NOEL IYOMBWA writes
THERE is need to guarantee every person access to a fair and just trial because access to justice is a fundamental right, Chief Justice Ireen Mambilima has said.
The Chief Justice observed that Zambia, like any other country with a people- driven constitution, was committed to ensuring that every person was subject to the law irrespective of their standing in society.
According to a statement issued by Phyllis Chilekwa, the First Secretary for Press and Public Relations at the Zambian Embassy in Belgium, Mrs Mambilima noted however that a number of people in the nation, especially those in the rural areas, still faced challenges in accessing justice owing to the high legal fees.
She was speaking in The Hague, Netherlands, during a dialogue discussion she co-presented with the Chief Justice of the Republic of Ghana, Sophia Akuffo, on the importance of justice for sustainable peace and development.
She explained that the country’s legal aid system did not also have sufficient capacity to assist all people who were unable to afford legal representation and access to the court system.
The Chief Justice however expressed optimism that the Government would find a solution to some of the challenges the courts faced in order to realize SDG 16 which demands for the promotion of access to justice for all and building of effective, accountable and inclusive institutions at all levels of society.
“The rule of law is simply the way it is. For example, Zambia has a constitution which is the product of the people, and under that constitution, laws have been made, and both the governors and the governed are subject to the same law. So, whoever contravenes the law is subject to that law,” she said.
“There are no sacred cows in the application of the law. It is the rule of law, not the rule of men therefore the law is paramount. So regardless of your social status, whether a lawmaker, law enforcement official or even a judge, when you break the law, you go through the same process of trail and you have the right to access to justice like every other person,” said Mrs Mambilima.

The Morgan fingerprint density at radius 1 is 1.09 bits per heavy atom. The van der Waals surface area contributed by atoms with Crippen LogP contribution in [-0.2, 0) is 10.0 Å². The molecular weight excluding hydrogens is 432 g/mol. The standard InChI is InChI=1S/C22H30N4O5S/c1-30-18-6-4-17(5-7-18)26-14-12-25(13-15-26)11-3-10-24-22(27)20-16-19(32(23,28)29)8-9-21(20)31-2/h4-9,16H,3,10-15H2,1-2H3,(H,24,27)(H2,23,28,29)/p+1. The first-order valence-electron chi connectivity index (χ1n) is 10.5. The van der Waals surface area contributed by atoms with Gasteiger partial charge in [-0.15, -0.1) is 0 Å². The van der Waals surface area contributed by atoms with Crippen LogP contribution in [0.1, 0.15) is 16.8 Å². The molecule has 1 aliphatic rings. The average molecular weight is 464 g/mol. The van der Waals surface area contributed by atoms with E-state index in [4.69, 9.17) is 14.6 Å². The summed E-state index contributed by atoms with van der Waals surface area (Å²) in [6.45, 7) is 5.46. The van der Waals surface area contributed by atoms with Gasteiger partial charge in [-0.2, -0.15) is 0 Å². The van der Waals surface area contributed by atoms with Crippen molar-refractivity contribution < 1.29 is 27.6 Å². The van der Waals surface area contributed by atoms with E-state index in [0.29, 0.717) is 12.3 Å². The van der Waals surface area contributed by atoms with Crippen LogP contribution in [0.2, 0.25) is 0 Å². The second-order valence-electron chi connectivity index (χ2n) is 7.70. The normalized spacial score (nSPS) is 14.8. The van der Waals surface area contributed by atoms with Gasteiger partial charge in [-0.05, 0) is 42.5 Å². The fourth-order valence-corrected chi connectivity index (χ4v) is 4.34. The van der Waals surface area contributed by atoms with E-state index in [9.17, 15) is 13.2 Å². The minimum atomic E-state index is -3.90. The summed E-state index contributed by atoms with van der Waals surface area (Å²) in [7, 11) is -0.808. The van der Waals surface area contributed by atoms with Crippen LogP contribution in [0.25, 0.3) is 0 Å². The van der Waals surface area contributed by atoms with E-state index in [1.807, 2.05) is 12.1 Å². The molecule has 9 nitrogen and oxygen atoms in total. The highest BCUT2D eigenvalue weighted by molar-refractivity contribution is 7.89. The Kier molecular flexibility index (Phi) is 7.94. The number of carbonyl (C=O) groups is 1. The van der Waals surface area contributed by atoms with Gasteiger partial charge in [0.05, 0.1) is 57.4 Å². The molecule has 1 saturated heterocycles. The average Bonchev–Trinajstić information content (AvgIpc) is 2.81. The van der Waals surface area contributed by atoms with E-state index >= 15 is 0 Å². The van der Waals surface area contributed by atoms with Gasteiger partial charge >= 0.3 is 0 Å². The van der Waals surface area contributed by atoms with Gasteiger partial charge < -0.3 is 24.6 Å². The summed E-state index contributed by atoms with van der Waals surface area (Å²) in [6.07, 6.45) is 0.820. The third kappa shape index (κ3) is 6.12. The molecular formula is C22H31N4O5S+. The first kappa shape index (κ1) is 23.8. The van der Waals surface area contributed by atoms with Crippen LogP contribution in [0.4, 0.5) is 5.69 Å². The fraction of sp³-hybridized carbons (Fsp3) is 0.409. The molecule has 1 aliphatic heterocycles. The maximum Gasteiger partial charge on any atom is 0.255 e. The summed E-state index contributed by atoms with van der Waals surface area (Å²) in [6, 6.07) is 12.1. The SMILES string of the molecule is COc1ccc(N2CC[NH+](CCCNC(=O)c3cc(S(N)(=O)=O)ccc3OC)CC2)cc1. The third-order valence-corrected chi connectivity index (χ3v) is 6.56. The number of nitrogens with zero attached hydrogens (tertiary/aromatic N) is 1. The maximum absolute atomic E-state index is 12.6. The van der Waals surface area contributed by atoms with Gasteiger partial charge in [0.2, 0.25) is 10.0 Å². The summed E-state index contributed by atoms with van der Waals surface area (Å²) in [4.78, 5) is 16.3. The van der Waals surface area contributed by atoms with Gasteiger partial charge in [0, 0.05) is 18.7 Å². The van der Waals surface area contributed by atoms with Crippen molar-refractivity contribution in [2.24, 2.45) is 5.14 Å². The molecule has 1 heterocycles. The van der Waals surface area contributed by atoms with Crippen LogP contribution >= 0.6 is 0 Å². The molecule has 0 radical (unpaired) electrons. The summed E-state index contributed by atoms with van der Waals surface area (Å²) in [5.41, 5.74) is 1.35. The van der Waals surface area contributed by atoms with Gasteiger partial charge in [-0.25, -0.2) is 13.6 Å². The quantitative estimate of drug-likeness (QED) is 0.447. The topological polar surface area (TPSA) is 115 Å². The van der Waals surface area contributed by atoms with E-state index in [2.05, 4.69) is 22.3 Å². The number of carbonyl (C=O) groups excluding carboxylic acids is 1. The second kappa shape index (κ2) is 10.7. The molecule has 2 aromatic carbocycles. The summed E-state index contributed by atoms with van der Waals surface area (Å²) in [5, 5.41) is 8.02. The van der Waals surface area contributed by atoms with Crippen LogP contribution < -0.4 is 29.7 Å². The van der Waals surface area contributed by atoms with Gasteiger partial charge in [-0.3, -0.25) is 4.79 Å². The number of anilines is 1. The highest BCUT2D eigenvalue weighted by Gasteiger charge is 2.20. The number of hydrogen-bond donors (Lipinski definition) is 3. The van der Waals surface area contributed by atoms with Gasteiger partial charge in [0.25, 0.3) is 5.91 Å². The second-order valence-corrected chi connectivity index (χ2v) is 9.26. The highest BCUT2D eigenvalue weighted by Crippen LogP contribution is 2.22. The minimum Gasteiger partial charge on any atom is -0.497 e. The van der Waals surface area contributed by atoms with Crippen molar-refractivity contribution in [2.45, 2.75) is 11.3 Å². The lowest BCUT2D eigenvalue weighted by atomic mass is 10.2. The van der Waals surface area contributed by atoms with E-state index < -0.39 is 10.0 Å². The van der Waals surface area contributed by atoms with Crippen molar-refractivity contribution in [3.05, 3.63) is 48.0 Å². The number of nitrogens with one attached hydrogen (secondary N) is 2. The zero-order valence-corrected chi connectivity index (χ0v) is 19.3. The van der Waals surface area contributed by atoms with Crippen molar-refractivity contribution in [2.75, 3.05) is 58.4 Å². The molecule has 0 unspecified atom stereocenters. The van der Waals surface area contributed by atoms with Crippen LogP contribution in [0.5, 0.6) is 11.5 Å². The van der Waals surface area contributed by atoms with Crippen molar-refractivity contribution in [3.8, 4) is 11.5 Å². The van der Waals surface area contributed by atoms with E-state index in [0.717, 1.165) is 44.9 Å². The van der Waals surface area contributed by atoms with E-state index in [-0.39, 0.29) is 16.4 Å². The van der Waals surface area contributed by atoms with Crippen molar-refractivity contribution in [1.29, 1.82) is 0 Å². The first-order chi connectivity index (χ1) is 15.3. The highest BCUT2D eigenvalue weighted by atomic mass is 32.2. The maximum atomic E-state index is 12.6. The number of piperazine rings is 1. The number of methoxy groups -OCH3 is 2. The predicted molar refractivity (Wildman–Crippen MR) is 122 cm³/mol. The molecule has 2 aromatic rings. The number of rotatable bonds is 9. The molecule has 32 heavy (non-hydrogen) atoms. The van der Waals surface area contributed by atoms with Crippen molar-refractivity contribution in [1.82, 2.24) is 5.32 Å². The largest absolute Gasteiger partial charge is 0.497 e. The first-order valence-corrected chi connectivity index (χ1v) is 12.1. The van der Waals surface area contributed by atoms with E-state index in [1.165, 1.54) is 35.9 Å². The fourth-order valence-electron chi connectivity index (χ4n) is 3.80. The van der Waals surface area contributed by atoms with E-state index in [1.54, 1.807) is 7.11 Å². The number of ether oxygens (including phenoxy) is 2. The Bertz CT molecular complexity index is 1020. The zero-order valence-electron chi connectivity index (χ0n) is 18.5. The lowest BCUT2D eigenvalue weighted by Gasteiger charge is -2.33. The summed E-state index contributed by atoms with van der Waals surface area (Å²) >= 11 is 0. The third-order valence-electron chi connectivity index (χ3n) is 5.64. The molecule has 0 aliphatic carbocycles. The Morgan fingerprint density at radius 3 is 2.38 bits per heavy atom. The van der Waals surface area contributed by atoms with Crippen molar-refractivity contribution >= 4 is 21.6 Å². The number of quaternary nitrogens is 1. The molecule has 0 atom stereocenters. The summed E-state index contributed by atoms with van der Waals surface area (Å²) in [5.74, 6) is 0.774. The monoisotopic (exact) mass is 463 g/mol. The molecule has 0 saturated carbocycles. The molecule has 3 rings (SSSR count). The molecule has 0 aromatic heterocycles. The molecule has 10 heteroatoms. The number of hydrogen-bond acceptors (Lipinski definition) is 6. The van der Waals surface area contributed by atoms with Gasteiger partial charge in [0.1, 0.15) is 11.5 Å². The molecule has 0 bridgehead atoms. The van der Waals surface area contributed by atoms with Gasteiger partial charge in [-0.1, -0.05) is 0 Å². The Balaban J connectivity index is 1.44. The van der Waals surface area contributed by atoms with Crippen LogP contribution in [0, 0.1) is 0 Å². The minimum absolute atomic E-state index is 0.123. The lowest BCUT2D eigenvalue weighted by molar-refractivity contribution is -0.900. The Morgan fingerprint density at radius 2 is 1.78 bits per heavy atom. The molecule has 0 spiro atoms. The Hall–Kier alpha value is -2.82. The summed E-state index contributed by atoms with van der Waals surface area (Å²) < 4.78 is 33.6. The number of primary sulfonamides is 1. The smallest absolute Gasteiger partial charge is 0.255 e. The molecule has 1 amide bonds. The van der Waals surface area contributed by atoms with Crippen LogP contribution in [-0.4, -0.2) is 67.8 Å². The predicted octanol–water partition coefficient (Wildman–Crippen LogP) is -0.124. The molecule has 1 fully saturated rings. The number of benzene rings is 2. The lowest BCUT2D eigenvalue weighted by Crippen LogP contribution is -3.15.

The Chief Justice explained that, “The challenges of delayed justice in Africa are real. To me, I think justice will be meaningless if it takes you so long to get through judicial systems and that is why I have appointed a special committee to tackle this issue by reducing delay and backlog, and so far the results have been phenomenal. However, there is still more to be done in case management especially with the help of technology.”
Justice Mambilima, together with 7 other Chief Justices and senior advocates from selected African countries are in the Netherlands on a working visit for Chief Justices from Africa.
The four- day’s meeting was organized by the African Foundation for International Law (AFIL), the African Institute of International Law (AIIL), the Hague Peace and Justice (HPJ), and the Netherlands Enterprise Agency (RVO.nl).
The meeting is expected to address key issues in relation to judicial systems in Africa, and how to advance access to justice globally.